Arctic Field Projects



Project Title: Collaborative Research:Shifting Seasonality of Northern Forest Response to Arctic Environmental Change (Award# 0902051)

PI: D'Arrigo, Rosanne D (druidrd@ldeo.columbia.edu)
Phone: (845) 365.8517 
Institute/Department: Columbia University, Lamont-Doherty Earth Observatory 
IPY Project? NO
Funding Agency: US\Federal\NSF\GEO\OPP\ARC\ARCSS\CSAS
Program Manager: Dr. Neil Swanberg (nswanber@nsf.gov)
Discipline(s): | Biology |

Project Web Site(s):
Blog: http://polarfield.com/blog/trec/
Project: http://www.ldeo.columbia.edu/tree-ring-laboratory
NSF_Award_Info: http://www.nsf.gov/awardsearch/showAward.do?AwardN...

Science Summary:
This award is funded under the American Recovery and Reinvestment Act of 2009 (Public Law 111-5). This is an investigation of the response of northern boreal forests to changes in arctic seasonality using an existing circumpolar network of centennial to millennial-length tree-ring width and density records that will be integrated with targeted field observations, satellite data and modeling efforts. The sensitivity of northern forests to arctic warming and related seasonality effects is likely to be highly complex, involving shifts in the timing and dynamics of multiple factors that can significantly impact tree growth. Researchers will assess network-based as well as limited new tree-ring data from sites along a latitudinal gradient in northeastern Alaska, one of the regions of greatest warming on the globe today. Sites will be sampled along a south to north gradient spanning from areas of: 1. interior boreal forest to 2. continuous treeline forest and 3. just north of main treeline. These data will be used to identify the nature of forest response to seasonal environmental changes across a temperature range that defines the northern limit of growth for white spruce, a dominant arctic treeline species. They will also determine if recent climate and forest growth changes appear unique (possibly anthropogenic) relative to past natural variability. Correlation, Kalman filter, spectral analyses and other techniques will allow identification of any thresholds, time-dependent changes or nonlinear shifts in growth linked to recent warming and changing climate seasonality. Ultra-high resolution, inter- and intraseasonal tree growth data (ring width, maximum latewood density as well as minimum density, early and latewood width, quantifiable wood anatomical measurements) will be compared to monthly temperature, precipitation, drought, soil moisture and radiation observations, and, where available, weekly and daily records suitable for computing the length of growing season and other seasonal parameters. A cambial growth model will permit identification of those parameters that are having the greatest impact on northern forest growth. Intraseasonal growth information will be applied to parameterize the model and hindcast controls on growth variations into the past using the tree-ring data. They will also compare the in situ tree-ring data with high-resolution satellite-derived vegetation observations that have indicated growing season greening and browning in different regions of the circumpolar arctic forest biome. This project will thus provide a means to test the ability to coordinate remote sensing and ground-based in situ observations of boreal forest growth activity in the Arctic.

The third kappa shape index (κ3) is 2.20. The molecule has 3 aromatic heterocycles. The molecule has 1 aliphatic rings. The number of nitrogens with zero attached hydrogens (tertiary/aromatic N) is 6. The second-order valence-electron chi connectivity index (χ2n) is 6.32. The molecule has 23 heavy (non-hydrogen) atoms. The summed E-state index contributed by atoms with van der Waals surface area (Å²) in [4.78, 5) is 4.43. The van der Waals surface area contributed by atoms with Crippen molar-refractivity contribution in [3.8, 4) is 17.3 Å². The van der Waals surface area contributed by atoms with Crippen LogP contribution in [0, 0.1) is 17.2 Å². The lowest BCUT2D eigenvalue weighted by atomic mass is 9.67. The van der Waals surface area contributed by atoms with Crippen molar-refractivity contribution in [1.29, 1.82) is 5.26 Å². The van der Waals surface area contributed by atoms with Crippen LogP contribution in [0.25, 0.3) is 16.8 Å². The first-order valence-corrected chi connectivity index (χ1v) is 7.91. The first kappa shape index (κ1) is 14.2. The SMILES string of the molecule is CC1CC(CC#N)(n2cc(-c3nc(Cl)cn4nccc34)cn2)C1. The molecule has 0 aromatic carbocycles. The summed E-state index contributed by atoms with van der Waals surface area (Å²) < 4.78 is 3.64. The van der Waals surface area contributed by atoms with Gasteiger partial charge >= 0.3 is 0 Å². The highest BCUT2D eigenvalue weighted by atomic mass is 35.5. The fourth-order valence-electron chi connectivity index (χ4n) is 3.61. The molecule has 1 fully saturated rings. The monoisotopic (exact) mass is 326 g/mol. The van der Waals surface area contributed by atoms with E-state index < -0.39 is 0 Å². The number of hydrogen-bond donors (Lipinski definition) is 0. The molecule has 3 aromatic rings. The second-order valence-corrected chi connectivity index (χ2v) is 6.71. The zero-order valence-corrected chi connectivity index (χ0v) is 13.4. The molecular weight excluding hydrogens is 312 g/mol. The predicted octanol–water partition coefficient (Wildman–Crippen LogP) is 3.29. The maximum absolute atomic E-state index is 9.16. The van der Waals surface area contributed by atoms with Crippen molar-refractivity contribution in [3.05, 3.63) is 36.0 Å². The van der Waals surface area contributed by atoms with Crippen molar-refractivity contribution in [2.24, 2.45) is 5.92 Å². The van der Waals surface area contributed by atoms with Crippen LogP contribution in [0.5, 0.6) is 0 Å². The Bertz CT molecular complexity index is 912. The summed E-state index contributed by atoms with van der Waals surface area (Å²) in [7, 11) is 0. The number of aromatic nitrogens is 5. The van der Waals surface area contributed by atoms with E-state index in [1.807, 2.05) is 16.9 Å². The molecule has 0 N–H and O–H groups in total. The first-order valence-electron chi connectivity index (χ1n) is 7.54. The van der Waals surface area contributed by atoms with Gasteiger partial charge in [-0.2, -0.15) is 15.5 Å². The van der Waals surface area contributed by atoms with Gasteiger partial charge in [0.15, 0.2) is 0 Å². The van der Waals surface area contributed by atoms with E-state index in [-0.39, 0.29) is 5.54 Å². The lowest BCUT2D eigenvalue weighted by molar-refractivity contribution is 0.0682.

Logistics Summary:
This collaborative project between 0902051 (D'Arrigo, LDEO) and 0902056 (Goetz, Woods Hole) investigate the response of northern boreal forests to changes in Arctic seasonality using an existing circumpolar network of centennial to millennial-length tree-ring width and density records that we will integrate with targeted new field observations, satellite data and modeling efforts. Beginning the summer of 2009 a field team of two will collect samples along the Haul Road (Dalton Highway), using standard dendroclimatological field techniques. Second year fieldwork will take place in northeastern Alaska (summer, 2010), as will continued processing and analysis of tree-ring and satellite data with modeling. In 2011, PolarTREC teacher Susan Ellison (0956825SE) will join the project in the field.

CPS will provide a satellite phone, chain saw and a medical kit. All other costs associated with this project will be paid by the PI through the grant. ARCUS and CPS will cover the costs for the PolarTREC teacher.
SeasonField SiteDate InDate Out#People
2009Alaska - Fairbanks07 / 01 / 2009 07 / 14 / 20092
2009Alaska - Prudhoe Bay07 / 01 / 2009 07 / 14 / 20092
2010Alaska - Arctic National Wildlife Refuge07 / 01 / 2010 07 / 14 / 20102
2010Alaska - Firth River07 / 01 / 2010 07 / 14 / 20102
2010Alaska - Mt. Sukakpak07 / 01 / 2010 07 / 14 / 20102
2010Alaska - Sheenjek River07 / 01 / 2010 07 / 14 / 20102
2010Alaska - Twelve Mile Summit07 / 01 / 2010 07 / 14 / 20102
2011Alaska - Arctic National Wildlife Refuge07 / 03 / 2011 08 / 15 / 20113
 


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Parameters used to generate this report:, Grant# = "0902051", IPY = "ALL" 
     Number of projects returned based on your query parameters = 1
 
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